Hull retires as Morton County Fire Chief

Elkhart Tri-State News – March 26, 2015
Submitted by Newz Group Clipping Service – April 15, 2015

morton co fire 4152015

When you grow up in the country like Charlie Hull did; watching the sky, listening to the weather reports and knowing a few old wives tales can keep a man a step or two ahead of whatever may be headed his way. Knowing how to fight a fire is also something else a farm boy needs to know. Hull has put his knowledge and experience to good use for over 40 years as a volunteer firefighter, including the last 26 as the Morton County Fire Chief.

Hull’s last day as chief was Monday, March 16. Around the same time Hull hung up his Judges robe, retiring as the Rolla City Municipal Judge. A position he has had held for 29 years. “It’s a big load off,” Hull commented. “I don’t move as well as I used to. I remember fighting a fire all night and going to work the next day, I can’t really do that anymore.”

When asked how many times he had to leave court to go fight a fire, he said, “I don’t think I ever left in the middle of court, but I have hurried it along a couple of times.”

While big advances in technology haven’t really affected the way fires are fought, Hull said the equipment is a lot better. When Charlie began as a firefighter he volunteered for the City of Rolla; the firefighters had one International truck with a 3-400 gallon tank and a Jeep with a smaller water tank on it. The department now has 3 trucks including a new brush truck with a 5-600 gallon water tank. Richfield currently has two trucks and Elkhart has four.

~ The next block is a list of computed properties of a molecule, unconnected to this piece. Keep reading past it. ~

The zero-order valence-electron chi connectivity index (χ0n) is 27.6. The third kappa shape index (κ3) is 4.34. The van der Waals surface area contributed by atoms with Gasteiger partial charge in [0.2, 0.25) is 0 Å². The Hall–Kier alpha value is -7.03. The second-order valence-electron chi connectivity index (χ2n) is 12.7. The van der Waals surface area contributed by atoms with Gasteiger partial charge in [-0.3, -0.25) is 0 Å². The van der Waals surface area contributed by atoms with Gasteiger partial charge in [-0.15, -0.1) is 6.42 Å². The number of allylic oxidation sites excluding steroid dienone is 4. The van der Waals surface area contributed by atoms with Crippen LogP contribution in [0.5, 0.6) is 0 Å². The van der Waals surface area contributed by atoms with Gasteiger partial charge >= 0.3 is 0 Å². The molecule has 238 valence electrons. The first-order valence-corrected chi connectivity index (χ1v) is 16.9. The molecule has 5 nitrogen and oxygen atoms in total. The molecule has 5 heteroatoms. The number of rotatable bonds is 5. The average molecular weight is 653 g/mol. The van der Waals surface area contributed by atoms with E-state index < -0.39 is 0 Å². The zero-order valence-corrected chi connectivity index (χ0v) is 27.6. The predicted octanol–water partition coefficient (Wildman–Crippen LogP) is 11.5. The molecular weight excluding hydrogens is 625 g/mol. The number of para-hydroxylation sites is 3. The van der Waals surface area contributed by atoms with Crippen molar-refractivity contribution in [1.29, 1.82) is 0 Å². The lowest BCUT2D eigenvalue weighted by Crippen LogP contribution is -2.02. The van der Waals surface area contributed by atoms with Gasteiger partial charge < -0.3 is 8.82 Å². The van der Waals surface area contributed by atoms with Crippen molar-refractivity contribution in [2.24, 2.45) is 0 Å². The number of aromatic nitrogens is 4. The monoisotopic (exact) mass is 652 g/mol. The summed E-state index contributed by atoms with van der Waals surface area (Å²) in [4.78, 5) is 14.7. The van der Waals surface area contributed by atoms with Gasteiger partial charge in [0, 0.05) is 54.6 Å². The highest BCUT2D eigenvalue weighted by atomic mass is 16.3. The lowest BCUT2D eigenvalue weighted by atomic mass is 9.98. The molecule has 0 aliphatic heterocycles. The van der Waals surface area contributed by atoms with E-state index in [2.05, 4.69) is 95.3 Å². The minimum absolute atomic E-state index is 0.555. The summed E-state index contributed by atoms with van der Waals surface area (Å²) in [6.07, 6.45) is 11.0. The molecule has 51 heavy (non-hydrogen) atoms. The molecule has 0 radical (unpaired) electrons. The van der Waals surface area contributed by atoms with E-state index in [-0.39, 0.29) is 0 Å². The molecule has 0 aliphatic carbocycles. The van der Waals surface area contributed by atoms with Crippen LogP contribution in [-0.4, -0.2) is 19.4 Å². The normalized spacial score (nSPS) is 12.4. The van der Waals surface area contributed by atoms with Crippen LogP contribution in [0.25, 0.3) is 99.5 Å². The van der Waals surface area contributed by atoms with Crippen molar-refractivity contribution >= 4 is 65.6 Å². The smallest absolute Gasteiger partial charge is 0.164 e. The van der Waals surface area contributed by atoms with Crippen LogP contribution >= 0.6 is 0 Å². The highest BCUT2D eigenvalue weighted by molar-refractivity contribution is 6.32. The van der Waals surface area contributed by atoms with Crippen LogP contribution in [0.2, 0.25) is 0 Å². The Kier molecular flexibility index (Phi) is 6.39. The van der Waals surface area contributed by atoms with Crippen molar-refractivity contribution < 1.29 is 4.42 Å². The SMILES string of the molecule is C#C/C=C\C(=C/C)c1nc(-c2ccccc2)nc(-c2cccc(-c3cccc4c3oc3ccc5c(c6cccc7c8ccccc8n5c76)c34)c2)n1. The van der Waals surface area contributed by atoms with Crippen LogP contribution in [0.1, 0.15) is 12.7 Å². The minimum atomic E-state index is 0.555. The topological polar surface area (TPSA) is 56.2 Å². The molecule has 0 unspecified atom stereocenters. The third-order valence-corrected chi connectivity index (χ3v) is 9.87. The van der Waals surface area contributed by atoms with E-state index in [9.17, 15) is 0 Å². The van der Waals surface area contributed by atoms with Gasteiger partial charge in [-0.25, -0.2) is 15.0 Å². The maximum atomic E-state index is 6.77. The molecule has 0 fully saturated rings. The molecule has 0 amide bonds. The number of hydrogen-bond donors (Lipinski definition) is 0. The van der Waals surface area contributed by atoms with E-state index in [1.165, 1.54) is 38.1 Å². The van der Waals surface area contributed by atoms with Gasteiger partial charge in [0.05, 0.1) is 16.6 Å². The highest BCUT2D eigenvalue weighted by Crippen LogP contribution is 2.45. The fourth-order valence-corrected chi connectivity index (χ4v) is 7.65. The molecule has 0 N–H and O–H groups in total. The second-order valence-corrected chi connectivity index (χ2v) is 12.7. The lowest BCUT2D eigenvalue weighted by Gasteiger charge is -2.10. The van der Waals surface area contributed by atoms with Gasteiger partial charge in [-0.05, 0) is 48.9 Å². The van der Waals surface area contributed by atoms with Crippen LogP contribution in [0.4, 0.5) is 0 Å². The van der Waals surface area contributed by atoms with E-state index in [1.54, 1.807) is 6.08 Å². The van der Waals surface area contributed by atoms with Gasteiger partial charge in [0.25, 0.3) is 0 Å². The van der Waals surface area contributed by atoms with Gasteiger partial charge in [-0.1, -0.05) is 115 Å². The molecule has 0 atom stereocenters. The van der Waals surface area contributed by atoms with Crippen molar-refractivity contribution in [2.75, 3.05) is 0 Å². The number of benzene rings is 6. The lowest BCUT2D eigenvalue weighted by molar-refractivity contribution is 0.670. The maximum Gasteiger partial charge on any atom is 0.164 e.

After serving as the fire chief for the City of Rolla for a couple of years, Charlie and his wife, Jean Ann moved their family to the country. Hull attended Hutchinson Community College and received his Firefighter I and 2 status after becoming the county fire chief. Since that time Hull has fought many fires; and while over time it becomes both physically tiring, it is also mentally exhausting. The most unique fire Hull fought was the Tunner fire in 2011. Fueled by 20 mile per hour winds and gusts at 30 to 35 miles per hour. The fire burned over 20,000 acres of Cimarron National Grassland.

During times of severe drought like what Morton County has seen for several years, Hull kept a tight watch on when to allow burning and when to place the county in a burn ban. “A big part of the fires are man made, carelessness,” Hull said.

This spring brings new adventures for Hull. He has cattle to look after and plenty to do around his house. And while implementing and enforcing burn bans is no longer Charlie’s job, he will still be checking the sky and watching the weather and when the pager goes off, he will go, because it’s what he does, and has done for 40 years.

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